Life on… Venus?
Venus has been in the news recently, and for rather unexpected reasons. Life - or rather the evidence of life - may have been found by researchers.
When searching for extra-terrestrial life remotely, scientists rely on what are effectively fingerprints of the signs of life on a planet. These can be a variety of different chemical signals which show that something organic is producing an effect that cannot be replicated by any other means. Simple biomarkers might be an oxygen rich atmosphere, or evidence of liquid water. One criterion for a good biomarker is that it is not in a state of equilibrium - that means that the chemical would disappear in a short time interval without life constantly replenishing it.
Recently, led by universities in the UK, a group of scientists began a search using the biomarker phosphine. On Earth this rare chemical is only found in situations where it has been generated by life (either bacteria or higher life forms). The group requested time on some of the world’s largest radio telescopes and asked for them to examine the spectra from the atmosphere of Venus. To their amazement, a spectrographic signal of phosphine was found.
After scrupulous analysis of their results, and to disprove the chance of the phosphine being produced by inorganic means the researchers published their findings. The group propose that phosphine might be being produced in the Venusian atmosphere by something akin to microbes that have an exotic lifecycle. The putative ‘microbes’ may float high in the sulphuric acid clouds and live out their active lives, then when winds blow them back down to the surface of the planet, they hibernate to survive the crushing pressures and high temperatures.
Now of course this is incredibly exciting news, but many scientists are cautioning that it may not be evidence of life on Venus. There may be some unknown chemical process producing the phosphine. Nonetheless, this result will certainly invigorate proposed missions to Venus, and perhaps Venus will become as much of a target for future exploration as Mars is today.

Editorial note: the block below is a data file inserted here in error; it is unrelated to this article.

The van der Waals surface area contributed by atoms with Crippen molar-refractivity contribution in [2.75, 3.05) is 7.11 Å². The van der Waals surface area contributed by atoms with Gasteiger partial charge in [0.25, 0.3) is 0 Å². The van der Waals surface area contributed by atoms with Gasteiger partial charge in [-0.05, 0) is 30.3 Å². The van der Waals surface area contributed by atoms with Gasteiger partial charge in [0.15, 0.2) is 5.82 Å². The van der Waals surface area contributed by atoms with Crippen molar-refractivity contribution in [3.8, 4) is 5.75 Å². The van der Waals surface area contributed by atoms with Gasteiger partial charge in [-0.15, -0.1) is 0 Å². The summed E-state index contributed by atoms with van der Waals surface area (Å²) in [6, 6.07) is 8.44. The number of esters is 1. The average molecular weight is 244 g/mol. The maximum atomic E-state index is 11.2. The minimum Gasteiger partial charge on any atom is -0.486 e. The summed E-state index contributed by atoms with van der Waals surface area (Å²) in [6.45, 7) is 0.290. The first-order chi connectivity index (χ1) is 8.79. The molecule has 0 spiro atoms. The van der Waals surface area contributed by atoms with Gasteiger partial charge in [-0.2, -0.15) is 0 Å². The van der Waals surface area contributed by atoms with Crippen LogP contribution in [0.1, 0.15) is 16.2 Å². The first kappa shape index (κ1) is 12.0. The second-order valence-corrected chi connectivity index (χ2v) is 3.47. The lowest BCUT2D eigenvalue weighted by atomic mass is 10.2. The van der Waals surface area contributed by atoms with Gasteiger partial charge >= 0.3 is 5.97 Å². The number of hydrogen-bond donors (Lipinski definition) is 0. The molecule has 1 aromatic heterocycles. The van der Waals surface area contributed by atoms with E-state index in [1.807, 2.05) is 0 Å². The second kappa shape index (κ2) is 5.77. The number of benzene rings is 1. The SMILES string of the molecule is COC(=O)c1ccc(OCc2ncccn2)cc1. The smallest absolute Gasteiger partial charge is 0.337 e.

Imaging VenusSo, considering Venus is in the news, perhaps now is the time to take up the challenge of imaging what is a somewhat neglected member of the solar system. Due to the fact that the planet is shrouded in almost impenetrable clouds, it is generally ignored by planetary imagers. But this view is beginning to change as there are certain techniques and technologies that enable us to lift the veil and image detail in the clouds and the surface.
What has Venus got going for it? Well for starters, Venus is the third brightest object in the sky after the Sun and Moon, and is one of the most beautiful sights in the night sky. The brilliant Morning or Evening Star can be seen during normal waking hours, rather than in the small hours of the night which also makes observing easy.
Venus seen without specialised filters will appear completely and dazzlingly white, but even so it is still an impressive target for visual and photographic study. As it is relatively close to the Earth and also closer to the Sun than the Earth, it shows large and easily visible phases. Imaging under high magnification displays these phases well with a small telescope.
Filters - In the last few years amateur astronomers have been able to access filters that previously would have only been available to professionals.
Near Infrared Filters for Surface ImagingWhen Venus presents a very narrow crescent it also appears with its largest apparent diameter. Along with the opportunity for dramatic photographs of the large crescent phase there exists the chance of imaging the surface and lower cloud levels using near infra-red filters. This is due to the fact of an atmospheric ‘window’ in the 1 micron wavelength part of the spectrum where the clouds can effectively be seen through.
To enable the best results, along with specific filters the telescope needs to have the right type of optical coatings and have a large diameter. The webcam or planetary camera used also needs to be sensitive to this particular part of the spectrum. Images have been captured by amateurs that do show hints of surface features, and this could be a really exciting challenge to replicate.
Ultra Violet for Atmospheric Imaging
Rather than trying to capture surface detail, another option is to view the atmosphere and clouds in more detail. This can be achieved with ultraviolet pass filters in the 350 nanometer band, which are now enabling amateurs to image detail in the atmosphere of Venus.
An alternative to the expensive dedicated 350nm UV filter is to use a much more inexpensive violet visible light filter and this can produce effective results as well.
So perhaps Mars now has competition… both in the search for extra-terrestrial life and as the closest interesting target for planetary imagers!